- Optimum use of natural grazing in the Karoo Region
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THE OPTIMUM USE OF NATURAL GRAZING IN THE KAROO REGION
by A.J. SIEPKER
Natural grazing consists of a great variety of plants such as trees, shrubs, bushes and grasses. The composition of the vegetation differs considerably according to climate, soil and the effect of the grazing animal. The individual plants vary from palatable, unpalatable, useless to even poisonous varieties.
To ensure the optimum use of veld, the following should be done:
Withdraw eroded areas from grazing;
give special treatment to water-course veld;
divide the veld into sufficient camps according to veld types;
supply adequate drinking water in all camps;
group camps sensibly;
graze camp groups systematically;
apply a realistic carrying capacity;
take precautions against deviations from the above; and
reclaim badly eroded areas.
1. Withdrawal of eroded areas from grazing
To promote the recovery of eroded and/or wholly and partially denuded areas the following should be done:
The area must be fenced off; withdraw it from grazing until such time as the young vegetation has established to the extent where it will stand up to grazing or trampling.
It should, however, first be rested for at least 3 years, so that valuable plants can produce seed, after which subsequent treatment can be determined.
All erosion fences that comply with the prescribed. minimum - specifications, are subsidised provided application is made beforehand, and the application is approved.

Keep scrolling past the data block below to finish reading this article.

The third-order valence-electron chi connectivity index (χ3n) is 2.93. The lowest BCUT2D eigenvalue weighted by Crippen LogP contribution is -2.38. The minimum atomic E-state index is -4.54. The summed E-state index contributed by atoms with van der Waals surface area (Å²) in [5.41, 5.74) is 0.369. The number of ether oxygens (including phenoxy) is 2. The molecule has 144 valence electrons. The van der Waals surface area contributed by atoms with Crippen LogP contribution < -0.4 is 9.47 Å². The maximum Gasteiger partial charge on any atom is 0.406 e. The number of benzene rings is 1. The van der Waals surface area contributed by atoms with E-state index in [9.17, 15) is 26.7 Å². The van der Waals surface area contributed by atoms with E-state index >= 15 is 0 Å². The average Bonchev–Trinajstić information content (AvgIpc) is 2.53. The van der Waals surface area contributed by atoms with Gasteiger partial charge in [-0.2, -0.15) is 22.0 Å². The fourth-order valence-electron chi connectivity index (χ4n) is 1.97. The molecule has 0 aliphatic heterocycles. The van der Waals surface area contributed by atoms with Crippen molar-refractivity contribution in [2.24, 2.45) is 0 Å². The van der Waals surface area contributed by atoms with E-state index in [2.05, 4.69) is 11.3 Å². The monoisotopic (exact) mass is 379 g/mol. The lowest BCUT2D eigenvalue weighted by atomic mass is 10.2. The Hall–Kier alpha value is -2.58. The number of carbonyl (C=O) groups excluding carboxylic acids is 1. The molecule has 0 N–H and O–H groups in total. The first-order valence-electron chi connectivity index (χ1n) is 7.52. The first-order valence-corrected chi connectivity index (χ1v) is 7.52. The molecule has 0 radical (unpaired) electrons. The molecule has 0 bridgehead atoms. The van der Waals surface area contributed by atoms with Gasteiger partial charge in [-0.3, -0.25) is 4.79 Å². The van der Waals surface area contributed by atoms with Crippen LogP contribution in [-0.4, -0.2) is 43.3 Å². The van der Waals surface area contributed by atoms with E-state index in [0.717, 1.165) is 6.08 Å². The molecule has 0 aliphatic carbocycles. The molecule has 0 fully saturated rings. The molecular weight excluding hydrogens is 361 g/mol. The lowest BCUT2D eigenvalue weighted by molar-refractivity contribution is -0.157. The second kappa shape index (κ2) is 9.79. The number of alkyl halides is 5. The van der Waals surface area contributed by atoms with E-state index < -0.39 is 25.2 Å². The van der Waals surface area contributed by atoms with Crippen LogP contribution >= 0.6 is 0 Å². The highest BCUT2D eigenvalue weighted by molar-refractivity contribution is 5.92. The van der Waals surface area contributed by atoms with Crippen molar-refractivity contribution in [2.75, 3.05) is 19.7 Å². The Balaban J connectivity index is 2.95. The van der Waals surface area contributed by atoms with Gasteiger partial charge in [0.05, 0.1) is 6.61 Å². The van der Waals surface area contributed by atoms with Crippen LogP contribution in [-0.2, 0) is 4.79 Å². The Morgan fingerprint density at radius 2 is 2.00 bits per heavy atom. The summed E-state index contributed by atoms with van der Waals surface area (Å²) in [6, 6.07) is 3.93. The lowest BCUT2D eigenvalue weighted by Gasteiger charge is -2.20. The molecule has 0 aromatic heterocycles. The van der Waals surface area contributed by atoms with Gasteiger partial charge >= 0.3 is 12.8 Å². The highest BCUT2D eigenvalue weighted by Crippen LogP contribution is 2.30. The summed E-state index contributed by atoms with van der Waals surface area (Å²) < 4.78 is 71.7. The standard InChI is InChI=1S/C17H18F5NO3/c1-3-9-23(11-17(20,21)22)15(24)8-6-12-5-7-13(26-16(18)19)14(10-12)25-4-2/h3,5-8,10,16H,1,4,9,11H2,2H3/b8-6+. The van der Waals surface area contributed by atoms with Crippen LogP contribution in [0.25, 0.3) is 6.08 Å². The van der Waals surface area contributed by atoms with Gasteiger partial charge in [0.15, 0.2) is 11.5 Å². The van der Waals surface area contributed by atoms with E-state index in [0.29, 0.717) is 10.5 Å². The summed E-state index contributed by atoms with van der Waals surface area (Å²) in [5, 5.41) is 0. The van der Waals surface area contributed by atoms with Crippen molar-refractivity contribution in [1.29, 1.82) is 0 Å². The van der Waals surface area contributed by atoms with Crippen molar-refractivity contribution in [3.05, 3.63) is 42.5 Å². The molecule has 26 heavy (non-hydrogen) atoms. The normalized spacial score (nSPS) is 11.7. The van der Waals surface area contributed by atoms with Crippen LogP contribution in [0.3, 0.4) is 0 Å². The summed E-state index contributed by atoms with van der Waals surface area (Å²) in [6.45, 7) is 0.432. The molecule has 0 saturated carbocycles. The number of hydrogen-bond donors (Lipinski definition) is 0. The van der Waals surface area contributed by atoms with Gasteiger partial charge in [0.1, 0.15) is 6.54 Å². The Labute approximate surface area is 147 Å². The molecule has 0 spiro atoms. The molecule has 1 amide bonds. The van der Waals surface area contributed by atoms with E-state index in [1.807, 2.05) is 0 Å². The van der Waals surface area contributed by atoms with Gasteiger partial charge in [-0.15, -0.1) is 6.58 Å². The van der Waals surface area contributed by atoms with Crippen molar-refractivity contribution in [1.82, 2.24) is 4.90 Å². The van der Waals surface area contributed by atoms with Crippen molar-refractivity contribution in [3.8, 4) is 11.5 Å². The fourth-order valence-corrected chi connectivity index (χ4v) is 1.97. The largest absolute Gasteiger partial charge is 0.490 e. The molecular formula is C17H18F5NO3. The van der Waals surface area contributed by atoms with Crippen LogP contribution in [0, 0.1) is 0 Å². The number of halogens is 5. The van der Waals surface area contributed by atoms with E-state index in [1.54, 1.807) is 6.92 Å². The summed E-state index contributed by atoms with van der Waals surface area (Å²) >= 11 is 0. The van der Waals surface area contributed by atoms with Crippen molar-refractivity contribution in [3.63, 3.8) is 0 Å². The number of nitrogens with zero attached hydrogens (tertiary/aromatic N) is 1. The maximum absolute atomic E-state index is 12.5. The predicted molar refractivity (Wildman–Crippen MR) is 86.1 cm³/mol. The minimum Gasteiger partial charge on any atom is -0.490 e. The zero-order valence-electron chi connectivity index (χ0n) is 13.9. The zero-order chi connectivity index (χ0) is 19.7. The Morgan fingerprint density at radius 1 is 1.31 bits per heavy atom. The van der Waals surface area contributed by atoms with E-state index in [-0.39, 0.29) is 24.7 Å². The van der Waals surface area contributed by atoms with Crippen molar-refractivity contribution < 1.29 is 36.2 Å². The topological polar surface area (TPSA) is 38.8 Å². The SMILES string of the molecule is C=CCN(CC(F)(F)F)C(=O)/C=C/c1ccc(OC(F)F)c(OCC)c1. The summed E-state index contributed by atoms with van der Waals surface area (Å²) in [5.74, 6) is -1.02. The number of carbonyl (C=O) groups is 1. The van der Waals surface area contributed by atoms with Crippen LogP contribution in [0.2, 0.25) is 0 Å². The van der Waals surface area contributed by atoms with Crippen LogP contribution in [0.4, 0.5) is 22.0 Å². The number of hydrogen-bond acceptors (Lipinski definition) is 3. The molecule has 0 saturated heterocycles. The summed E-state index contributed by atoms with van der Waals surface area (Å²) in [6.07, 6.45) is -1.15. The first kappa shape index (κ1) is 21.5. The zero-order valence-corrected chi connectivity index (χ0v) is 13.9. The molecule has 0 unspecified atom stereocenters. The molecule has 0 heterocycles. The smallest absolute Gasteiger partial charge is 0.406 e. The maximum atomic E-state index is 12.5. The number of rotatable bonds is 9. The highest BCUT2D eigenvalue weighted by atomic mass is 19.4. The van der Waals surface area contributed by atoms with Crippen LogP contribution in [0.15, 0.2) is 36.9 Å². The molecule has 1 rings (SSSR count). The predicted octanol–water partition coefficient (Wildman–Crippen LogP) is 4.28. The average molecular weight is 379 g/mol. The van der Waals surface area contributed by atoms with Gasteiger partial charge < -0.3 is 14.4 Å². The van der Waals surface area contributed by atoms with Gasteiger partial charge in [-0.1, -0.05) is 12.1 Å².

The natural process of recovery can, where necessary, be assisted by either mechanical means and/ or by planting and/ or sowing desirable grasses and bushes.
2. Special treatment for water-course and brack veld
To give all plants, and especially permanent grasses, the opportunity to establish and increase on water-course veld the following should be done:
Where practically possible, fence off all water-course veld and graze it during the winter months of May, June and July only. When the vegetation has recovered sufficiently, water-course veld can be incorporated in a grazing system.
All fences in respect of the treatment of eroded areas and water-course veld are subsidised, on condition that the fencing is erected according to the minimum specifications, and that application is made beforehand.
The improvement of brack veld can be promoted by:
fencing it in where practicable;
resting the veld from March to the end of May, or
from mid August to the end of October, or for both periods consecutively, but
a continuous period from March to the end of October, will be most beneficial.
The special treatment recommended for water-course- and brack veld will prevent the extinction of the most palatable and therefore most valuable, plants by continuous grazing, thus preventing the formation of denuded areas and soil erosion, .and therefore a decrease in carrying capacity.
3. Subdivision of veld
In order to treat all veld according to its requirements and to utilise it according to potential, it is recommended that:
veld with the same potential and palatability
should be fenced together if, practicable;
small portions of less palatable veld should be fenced in with larger portions of more palatable veld and not vice versa;
certain portions such as water-courses and areas which tend to erode more readily, must be fenced off separately, and
where vulnerable veld is fenced in with non vulnerable veld, grazing should be as if the whole camp consists of vulnerable veld.